The worldwide smart home devices market is expected to grow 31 per cent year over year in 2018 to 643.9 million shipments, according to the International Data Corporation (IDC) Worldwide Quarterly Smart Home Device Tracker. The entire smart home market, comprised of smart speakers, video entertainment products, connected lighting, smart thermostats, and home monitoring/security products, is forecast to be nearly 1.3 billion devices by 2022 with a five-year compound annual growth rate (CAGR) of 20.8 per cent. The fastest growing category with a five-year CAGR of 39.1 per cent, accounting for almost 100 million units in 2018 and 230.5 million by 2022, will be smart speakers such as the Amazon Echo and Google Home.
“While dedicated smart speakers with built-in voice assistants will be prevalent throughout the forecast, we’re already seeing a notable shift in this market,” said Jitesh Ubrani, senior research analyst for IDC Mobile Device Trackers. “Many new types of devices, both inside and outside the home, now include built-in voice assistants. Not only do these help to increase the number of touch points available to end users, but it also helps each assistant to grow by expanding reach and gaining a deeper understanding of what, when, and how users approach various tasks.” Privacy and security for smart home devices remains one of the key inhibitors to adoption, as evidenced in IDC’s recent Consumer IoT Survey. However, IDC maintains a positive outlook for the market as the convenience of smart home devices frequently outweighs concerns.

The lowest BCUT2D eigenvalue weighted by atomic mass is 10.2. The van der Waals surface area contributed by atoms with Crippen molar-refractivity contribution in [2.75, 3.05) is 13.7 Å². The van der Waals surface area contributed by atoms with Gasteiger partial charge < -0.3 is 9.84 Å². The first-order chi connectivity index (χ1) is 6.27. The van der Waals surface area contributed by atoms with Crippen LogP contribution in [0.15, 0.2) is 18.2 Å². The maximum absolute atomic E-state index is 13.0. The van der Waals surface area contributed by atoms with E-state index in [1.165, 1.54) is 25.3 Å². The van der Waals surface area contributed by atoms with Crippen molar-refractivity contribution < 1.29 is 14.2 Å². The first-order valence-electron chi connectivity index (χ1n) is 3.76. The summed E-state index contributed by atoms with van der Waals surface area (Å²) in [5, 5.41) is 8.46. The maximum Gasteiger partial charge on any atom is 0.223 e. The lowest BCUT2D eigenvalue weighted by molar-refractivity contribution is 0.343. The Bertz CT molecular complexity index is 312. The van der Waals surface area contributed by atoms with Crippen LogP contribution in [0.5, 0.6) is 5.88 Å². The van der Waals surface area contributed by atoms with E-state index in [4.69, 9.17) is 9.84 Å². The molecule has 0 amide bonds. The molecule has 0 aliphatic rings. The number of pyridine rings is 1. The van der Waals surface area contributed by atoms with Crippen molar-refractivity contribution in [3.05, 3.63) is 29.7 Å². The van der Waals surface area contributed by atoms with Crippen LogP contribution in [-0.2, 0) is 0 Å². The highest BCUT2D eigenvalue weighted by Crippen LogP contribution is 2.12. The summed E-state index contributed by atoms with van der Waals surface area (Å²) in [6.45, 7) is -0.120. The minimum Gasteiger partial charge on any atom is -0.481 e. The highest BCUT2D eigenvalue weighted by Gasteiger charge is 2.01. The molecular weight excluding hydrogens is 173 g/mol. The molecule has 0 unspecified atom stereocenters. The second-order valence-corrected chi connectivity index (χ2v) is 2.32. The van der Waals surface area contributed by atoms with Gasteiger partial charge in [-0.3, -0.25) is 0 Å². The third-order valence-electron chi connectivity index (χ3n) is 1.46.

“Security and privacy are top of mind for most consumers when considering deployments of smart home devices,” said Adam Wright, senior research analyst for IDC’s Consumer IoT Program. “In addition to having adequate security solutions in place when bringing devices to market, vendors must also respond to consumers’ concerns by properly educating them about these safeguards and raising awareness about the benefits of sharing data that can ultimately provide better devices, services, and experiences over time.”
Video Entertainment products are comprised mostly of smart TVs and digital media adapters, such as Google’s Chromecast, Apple TV, Fire TV, and Roku’s devices. Acting as the centre of the living room, this category is poised for growth and is forecast to reach 457.5 million units by 2022 with a five-year CAGR of 10.9 per cent. For many brands and consumers, this category is expected to serve as the gateway into the smart home ecosystem and as such IDC anticipates immense competition both in content and in price when it comes to this category.
Home Monitoring/Security devices, ranging from door/window sensors to door locks and IP cameras, are expected account for 19.4 per cent of the smart home market by the end of 2022. While the category faces great potential with a five-year growth of 27.3 per cent, it also remains targeted at a somewhat limited subset of consumers, specifically homeowners, as most products still do not offer a lot of value for consumers living in apartments.
Smart Speakers, despite capturing the spotlight today, will only be the third largest category in 2022 as numerous vendors launch products with support for Amazon’s Alexa or Google Assistant. Siri, Cortana, and Bixby are also expected to establish widespread availability, although none of these assistants will challenge the position of Google or Amazon in terms of unit shipments. While there will be a sizeable portion of the market that will not run on any of these platforms, IDC expects the market for these smart speakers to be largely relegated to China where incumbents like Xiaomi and Alibaba have already captured a large share.
Connected Lighting, Thermostats, and Other products will round out the smart home market, providing users with a complete ecosystem of products and services to control and monitor their homes. Combined, these categories are expected to grow with a five-year CAGR of 26.9 per cent with lighting products (e.g. Philips Hue) accounting for almost one third of the shipments. Thermostats, while popular in North America, will face more muted growth in the rest of the world as many countries do not employ the use of central HVAC systems and therefore do not require a dedicated thermostat.